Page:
In order to further verify this view, we compute the average transmission completion time of all the nodes in the path shown in Figure 15 and observe similar trend as in Figure 16.

5. Conclusions

We have presented novel topics-based data routing protocols and algorithms in MQTT. The routing algorithms optimize IoT data transfers with constrained resource and fragile network environments in publish-subscribe model. Our proposed algorithms can adapt the dynamical network topology and are capable of adopting continuously changing devices with rerouting method in IoT system. Through experimental results, we have demonstrated efficiency of our algorithms for message routing, and dynamically adapting the continually changing device and network topology. We have evaluated our algorithms with a prototype with a Mosquitto based on MQTT protocol. With the experiments performed and simulations on Mosquitto, the results show that our algorithms work well. The proposed algorithms can be widely used in IoT system with publish-subscribe model. Moreover, the algorithms have the capability to be tested in other protocols such as CoAP [25]. From security point of view, identity and authorization of nodes are critical problems [2630]. Threats such as avoiding data to be published or subscribed by attackers will have adverse effects on the broker in IoT system. In this work, we have focused on the data exchange efficiency in IoT, mainly under the MQTT protocol; in our future work, we aim to study security issues in IoT [3134].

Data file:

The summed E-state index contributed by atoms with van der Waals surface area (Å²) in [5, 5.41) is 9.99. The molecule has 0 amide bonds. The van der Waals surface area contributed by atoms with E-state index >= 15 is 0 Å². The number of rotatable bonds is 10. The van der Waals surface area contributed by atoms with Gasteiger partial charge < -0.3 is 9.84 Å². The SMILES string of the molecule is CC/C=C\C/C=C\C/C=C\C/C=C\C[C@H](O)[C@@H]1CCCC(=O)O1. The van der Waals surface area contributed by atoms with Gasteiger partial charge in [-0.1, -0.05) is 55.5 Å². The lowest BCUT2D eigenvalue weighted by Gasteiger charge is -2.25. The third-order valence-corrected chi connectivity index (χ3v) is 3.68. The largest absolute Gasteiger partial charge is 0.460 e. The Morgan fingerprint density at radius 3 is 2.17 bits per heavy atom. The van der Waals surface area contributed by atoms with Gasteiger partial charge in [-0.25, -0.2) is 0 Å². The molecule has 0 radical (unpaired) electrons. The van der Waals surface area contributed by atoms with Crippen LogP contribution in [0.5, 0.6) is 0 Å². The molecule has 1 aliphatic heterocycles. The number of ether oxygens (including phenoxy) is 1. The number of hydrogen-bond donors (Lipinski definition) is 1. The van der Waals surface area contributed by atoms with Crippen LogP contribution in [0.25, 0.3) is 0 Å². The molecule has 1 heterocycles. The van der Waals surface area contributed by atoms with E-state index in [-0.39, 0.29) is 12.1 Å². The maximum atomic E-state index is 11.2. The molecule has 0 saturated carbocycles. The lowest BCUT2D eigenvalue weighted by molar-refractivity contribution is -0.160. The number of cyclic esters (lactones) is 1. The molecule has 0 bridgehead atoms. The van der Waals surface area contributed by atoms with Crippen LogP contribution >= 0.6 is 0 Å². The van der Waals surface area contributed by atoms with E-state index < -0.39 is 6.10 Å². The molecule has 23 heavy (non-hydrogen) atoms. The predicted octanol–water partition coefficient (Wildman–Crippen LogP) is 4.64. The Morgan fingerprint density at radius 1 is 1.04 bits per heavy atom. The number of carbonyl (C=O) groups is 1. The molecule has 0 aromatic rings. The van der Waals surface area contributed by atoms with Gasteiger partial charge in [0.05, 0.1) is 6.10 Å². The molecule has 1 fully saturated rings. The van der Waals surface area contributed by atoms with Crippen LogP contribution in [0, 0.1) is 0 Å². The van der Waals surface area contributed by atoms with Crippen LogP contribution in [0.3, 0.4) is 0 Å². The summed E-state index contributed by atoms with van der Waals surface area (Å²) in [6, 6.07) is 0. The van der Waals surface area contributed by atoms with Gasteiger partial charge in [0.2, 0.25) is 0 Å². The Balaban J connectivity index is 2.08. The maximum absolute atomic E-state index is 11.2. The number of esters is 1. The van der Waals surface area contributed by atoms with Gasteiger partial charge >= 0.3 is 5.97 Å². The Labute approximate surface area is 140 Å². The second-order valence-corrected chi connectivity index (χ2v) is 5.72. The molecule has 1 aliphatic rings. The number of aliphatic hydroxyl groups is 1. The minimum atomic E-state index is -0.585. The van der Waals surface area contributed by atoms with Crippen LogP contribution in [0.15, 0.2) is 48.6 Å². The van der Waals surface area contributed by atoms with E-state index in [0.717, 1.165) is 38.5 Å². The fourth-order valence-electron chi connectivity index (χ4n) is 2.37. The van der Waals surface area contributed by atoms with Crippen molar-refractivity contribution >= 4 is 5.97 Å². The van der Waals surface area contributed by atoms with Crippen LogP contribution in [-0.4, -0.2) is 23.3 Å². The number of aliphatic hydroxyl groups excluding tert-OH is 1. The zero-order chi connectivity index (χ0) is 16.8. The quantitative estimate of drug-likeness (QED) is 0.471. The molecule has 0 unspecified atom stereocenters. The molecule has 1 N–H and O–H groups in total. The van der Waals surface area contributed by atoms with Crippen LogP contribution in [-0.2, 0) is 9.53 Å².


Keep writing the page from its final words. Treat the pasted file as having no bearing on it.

From security view, identity and authorization of nodes are critical problems avoiding data to be published or subscribed by hacker or crack down the broker in IoT. In this paper, we focus on the data exchange efficiency in IoT, mainly under the MQTT protocol and not involving the security problem, which we will deeply research in future work.

Data Availability

Any data can be obtained from the dropbox url (https://www.dropbox.com/s/vjm06c4z5kbg79i/%E9%87%87%E9%9B%86%E6%95%B0%E6%8D%AE3.txt?dl=0).

Conflicts of Interest

The authors declare that they have no conflicts of interest.

Acknowledgments

The authors thank Professor Zia Tanveer for his kind review and help. This work was supported in part by National Science Foundation of China under grant nos. 61672104, 61170209, 61702570, and 61602537 and U1509214, Program for New Century Excellent Talents in University under grant no. NCET-13-0676, and Shenzhen Institute of Artificial Intelligence and Robotics for Society.

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Copyright © 2020 Fu Chen et al. This is an open access article distributed under the Creative Commons Attribution License, which permits unrestricted use, distribution, and reproduction in any medium, provided the original work is properly cited.